CARBON CAPTURE: The utility behind a $1 billion carbon capture and storage project planned at a North Dakota coal plant says it is having trouble attracting private investors to the project, which also faces ongoing engineering delays. (S&P Global)

ALSO: A company plans to move forward with a 1,200-mile carbon dioxide pipeline spanning five states with origin points in Illinois, Minnesota, South Dakota, Iowa and Nebraska. (KIWA)

• A proposal by an obscure, governor-appointed board to obtain more authority over Nebraska’s public power districts has raised concerns among utilities and environmental groups. (Omaha World-Herald)
• A new report by city staff and advisors lays out a path for Ann Arbor, Michigan, to create a publicly owned renewable energy utility that would supplement customers’ service by DTE Energy. (MLive)
• The Ohio Supreme Court rules that state utility regulators shouldn’t have approved a FirstEnergy affiliate to help consumers shop for electricity as a broker and aggregator. (Cincinnati Enquirer)
• Still dealing with fallout from an Illinois bribery scandal, utility ComEd names Gil Quiniones, who most recently ran New York’s largest state-owned public power organization, as its new CEO. (E&E News)

RENEWABLES: A central Ohio county begins work on local solar and wind energy regulations after a state law took effect this week giving local governments more control over renewable energy siting. (Ohio Capital Journal)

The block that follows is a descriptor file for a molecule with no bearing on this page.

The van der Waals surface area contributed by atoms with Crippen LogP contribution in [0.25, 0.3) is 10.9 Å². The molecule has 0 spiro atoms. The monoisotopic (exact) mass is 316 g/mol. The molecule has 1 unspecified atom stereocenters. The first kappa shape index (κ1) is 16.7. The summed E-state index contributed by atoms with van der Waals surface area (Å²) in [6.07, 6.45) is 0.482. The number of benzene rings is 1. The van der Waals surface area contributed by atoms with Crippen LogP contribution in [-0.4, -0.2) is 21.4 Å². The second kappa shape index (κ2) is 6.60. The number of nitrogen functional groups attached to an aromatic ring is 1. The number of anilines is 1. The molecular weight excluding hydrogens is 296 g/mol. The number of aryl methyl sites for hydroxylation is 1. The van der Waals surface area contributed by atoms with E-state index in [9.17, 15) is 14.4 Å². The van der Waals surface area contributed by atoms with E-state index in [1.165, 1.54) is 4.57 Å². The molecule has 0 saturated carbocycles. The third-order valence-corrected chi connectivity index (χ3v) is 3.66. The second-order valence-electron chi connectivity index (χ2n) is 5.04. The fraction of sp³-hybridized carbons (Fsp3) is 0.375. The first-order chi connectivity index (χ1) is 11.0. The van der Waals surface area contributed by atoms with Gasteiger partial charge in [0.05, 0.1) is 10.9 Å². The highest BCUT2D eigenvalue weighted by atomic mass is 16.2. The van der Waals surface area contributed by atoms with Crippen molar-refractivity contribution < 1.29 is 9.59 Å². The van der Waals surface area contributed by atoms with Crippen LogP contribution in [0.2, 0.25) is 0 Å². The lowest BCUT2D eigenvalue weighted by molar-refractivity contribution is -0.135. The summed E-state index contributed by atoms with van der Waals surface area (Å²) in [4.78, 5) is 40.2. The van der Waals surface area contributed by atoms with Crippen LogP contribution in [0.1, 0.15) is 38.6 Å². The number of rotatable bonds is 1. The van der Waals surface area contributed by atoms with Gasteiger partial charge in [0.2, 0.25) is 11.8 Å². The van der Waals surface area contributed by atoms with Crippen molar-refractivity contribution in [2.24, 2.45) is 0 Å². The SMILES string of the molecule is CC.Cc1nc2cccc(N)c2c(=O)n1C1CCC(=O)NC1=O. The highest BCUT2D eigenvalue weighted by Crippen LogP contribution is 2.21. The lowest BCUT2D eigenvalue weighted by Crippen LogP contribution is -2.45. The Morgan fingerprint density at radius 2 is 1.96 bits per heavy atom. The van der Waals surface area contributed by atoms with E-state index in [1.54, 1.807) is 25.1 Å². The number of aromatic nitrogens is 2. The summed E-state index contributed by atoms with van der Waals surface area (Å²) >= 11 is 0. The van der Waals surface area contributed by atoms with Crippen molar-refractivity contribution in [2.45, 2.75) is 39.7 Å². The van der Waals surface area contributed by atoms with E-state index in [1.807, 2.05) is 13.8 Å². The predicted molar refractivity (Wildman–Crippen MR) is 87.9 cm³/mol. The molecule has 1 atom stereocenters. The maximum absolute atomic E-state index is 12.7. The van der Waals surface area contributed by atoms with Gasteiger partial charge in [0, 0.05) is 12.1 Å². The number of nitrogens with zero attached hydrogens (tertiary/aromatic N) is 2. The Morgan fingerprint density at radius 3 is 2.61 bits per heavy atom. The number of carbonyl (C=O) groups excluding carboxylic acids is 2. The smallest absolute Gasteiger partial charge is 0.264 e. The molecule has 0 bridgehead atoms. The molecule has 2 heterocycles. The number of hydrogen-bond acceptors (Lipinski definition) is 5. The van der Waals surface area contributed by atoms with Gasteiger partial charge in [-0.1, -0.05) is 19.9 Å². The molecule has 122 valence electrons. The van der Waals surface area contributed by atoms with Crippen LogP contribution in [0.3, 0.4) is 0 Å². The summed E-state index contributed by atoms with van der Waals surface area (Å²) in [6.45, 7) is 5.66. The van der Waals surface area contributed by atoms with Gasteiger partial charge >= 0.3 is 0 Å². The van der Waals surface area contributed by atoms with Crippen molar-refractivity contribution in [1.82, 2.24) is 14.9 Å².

SOLAR: University of Illinois researchers receive a $10 million federal grant to study the potential of “agrivoltaics” projects that pair solar generation with certain crops. (News-Gazette)

• Two pipeline companies agreed to pay nearly $9 million to settle allegations that they violated two federal laws related to a 2010 oil spill in a Chicago suburb. (Reuters)
• Business owners in small northern Minnesota towns scale back after a rush in business during construction of the Line 3 pipeline. (MPR News)

TRANSPORTATION: A central Illinois transit agency unveils new buses that are powered by hydrogen and solar power. (WICS)

EFFICIENCY: A western Michigan architecture and engineering firm joins a national challenge by the American Institute of Architects for new developments and major renovations to be carbon neutral by 2030. (MiBiz)

NATURAL GAS: A western Illinois city plans to purchase 110% of its five-year average for natural gas through 2028 as a way to avoid anticipated price spikes. (WGEM)

COMMENTARY: The chairperson of the University of Michigan’s Department of Nuclear Engineering and Radiological Sciences says state officials can and should step in to keep a southwestern Michigan nuclear plant operating. (Bridge Michigan)

Andy compiles the Midwest Energy News digest and was a journalism fellow for Midwest Energy News from 2014-2020. He is managing editor of MiBiz in Grand Rapids, Michigan, and was formerly a reporter and editor at City Pulse, Lansing’s alternative newsweekly.